I'm throwing in the towel at the half-way mark. This book is very, very dull. The narrator obscurely defends his fatalistic political stance as a sort of world-weary, aloof hedonism that really doesn't seem hedonistic so much as time-marking. Ideals are for the birds, there's no point in taking sides, atrocities or disasters don't really matter much in the big scheme of things, Hitler was just some guy who killed a lot of people and then himself and it makes no more sense to get upset about that ...more
Jose Vera
Ardua y dura lectura de un ensayo disfrazado de novela en donde Jünger nos presenta la figura del anarca (diferente a la del anarquista) y hace un análisis histórico de diferentes épocas y corrientes de pensamiento para fundamentar su existencia y su manera de ser.

Hice una reseña del libro en mi blog:

http://lectorcompulsivo.com/2021/02/e...
...more
Justine Fitzgerald
He defines the anarch in us all. He distinguishes between the anarch and the anarchist. Difficult and fascinating.
A. Kaya
Apr 13, 2019 rated it really liked it  ·  review of another edition
Sunless Sea oynarken okunur
Xhi
Nov 08, 2019 rated it it was amazing  ·  review of another edition
Schreit nach einer Verfilmung in Serienform.
Luke
Apr 16, 2019 rated it really liked it  ·  review of another edition
A strange but interesting book. The philosophy of Junger (especially in this book) appeals to me.
Jack
Apr 29, 2021 rated it it was amazing  ·  review of another edition
outstanding prose. a really beautiful journal, honestly.
horselover
Sep 22, 2020 rated it really liked it  ·  review of another edition
I spent years fantasizing about how cool this book probably was before it went back into print so I think by the time I got it I was a little disappointed - most of the political intrigue bored me but the philosophy at the core of it is ruthlessly pragmatic and extremely interesting. Hard to tell what Junger is trying to do with this character because I can't quite believe he's advocating the anarch. The anarch is a man of select Nichomachean virtue and absolutely nothing else besides. A snake, ...more
Peter Verheyen
Apr 22, 2016 rated it really liked it  ·  review of another edition
Meer een essay dan een roman, maar een uitstekende blauwdruk van het latere denken van Ernst Jünger die dit werk als krasse tachtiger schreef: van krijger naar woudloper naar anarch. Het kostte me wat moeite om "erin" te geraken omdat ik me verwachtte aan een iets of wat conventionele roman, maar zodra ik vertrokken was trok Jüngers' ideeënwereld me door de pagina's heen. Hoewel ik na een eerste leesbeurt meer geneigd ben Op de marmerklippen te verkiezen, wil ik deze roman graag een (of meerdere ...more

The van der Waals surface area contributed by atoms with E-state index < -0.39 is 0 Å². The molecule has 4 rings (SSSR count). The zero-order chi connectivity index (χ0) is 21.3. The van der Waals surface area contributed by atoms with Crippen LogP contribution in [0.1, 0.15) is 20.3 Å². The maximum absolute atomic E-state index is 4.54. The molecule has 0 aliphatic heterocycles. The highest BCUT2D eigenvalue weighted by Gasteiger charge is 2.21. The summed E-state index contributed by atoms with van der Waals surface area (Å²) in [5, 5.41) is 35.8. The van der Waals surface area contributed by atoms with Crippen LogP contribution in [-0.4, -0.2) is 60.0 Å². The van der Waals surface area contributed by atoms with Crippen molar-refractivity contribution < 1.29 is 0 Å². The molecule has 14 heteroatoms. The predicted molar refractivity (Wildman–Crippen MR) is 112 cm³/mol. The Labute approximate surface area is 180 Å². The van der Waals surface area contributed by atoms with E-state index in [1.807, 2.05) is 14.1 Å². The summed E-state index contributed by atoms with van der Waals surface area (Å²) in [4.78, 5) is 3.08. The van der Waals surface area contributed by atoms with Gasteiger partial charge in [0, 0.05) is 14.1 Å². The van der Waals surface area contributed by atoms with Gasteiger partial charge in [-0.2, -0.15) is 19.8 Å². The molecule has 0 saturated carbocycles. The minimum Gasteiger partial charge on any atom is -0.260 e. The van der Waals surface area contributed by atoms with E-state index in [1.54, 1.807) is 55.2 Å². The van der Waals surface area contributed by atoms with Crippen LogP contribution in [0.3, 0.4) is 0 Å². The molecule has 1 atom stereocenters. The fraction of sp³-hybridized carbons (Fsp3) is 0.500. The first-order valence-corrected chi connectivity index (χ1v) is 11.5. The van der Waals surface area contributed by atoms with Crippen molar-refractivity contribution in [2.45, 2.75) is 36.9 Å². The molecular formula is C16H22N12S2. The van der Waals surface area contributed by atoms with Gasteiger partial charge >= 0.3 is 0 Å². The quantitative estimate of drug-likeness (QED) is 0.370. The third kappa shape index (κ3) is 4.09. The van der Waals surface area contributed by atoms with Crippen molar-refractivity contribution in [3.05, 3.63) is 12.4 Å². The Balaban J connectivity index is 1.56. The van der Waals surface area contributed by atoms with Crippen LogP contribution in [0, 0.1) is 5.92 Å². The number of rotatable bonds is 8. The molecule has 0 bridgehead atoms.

Colm Gillis
Aug 08, 2015 rated it really liked it  ·  review of another edition
Thoughtful and provocative. Junger takes us away to a kind of modern Oriental despotism but shines back a reflection on humanist society. Incredibly funny at times. Book lacked a little bit of pace I thought but there were some stand-out moments, especially when he discussed topics like utopian socialism.
John
rated it it was ok
Oct 29, 2018
Rory
rated it really liked it
Sep 22, 2014
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Ernst Jünger was a decorated German soldier and author who became famous for his World War I memoir Storm of Steel. The son of a successful businessman and chemist, Jünger rebelled against an affluent upbringing and sought adventure in the Wandervogel, before running away to briefly serve in the French Foreign Legion, an illegal act. Because he escaped prosecution in Germany due to his father's ef ...more

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“The special trait making me an anarch is that I live in a world which I ‘ultimately’ do not take seriously. This increases my freedom; I serve as a temporary volunteer” 36 likes
“Freedom is based on the anarch’s awareness that he can kill himself. He carries this awareness around; it accompanies him like a shadow that he can conjure up. “A leap from this bridge will set me free.” 33 likes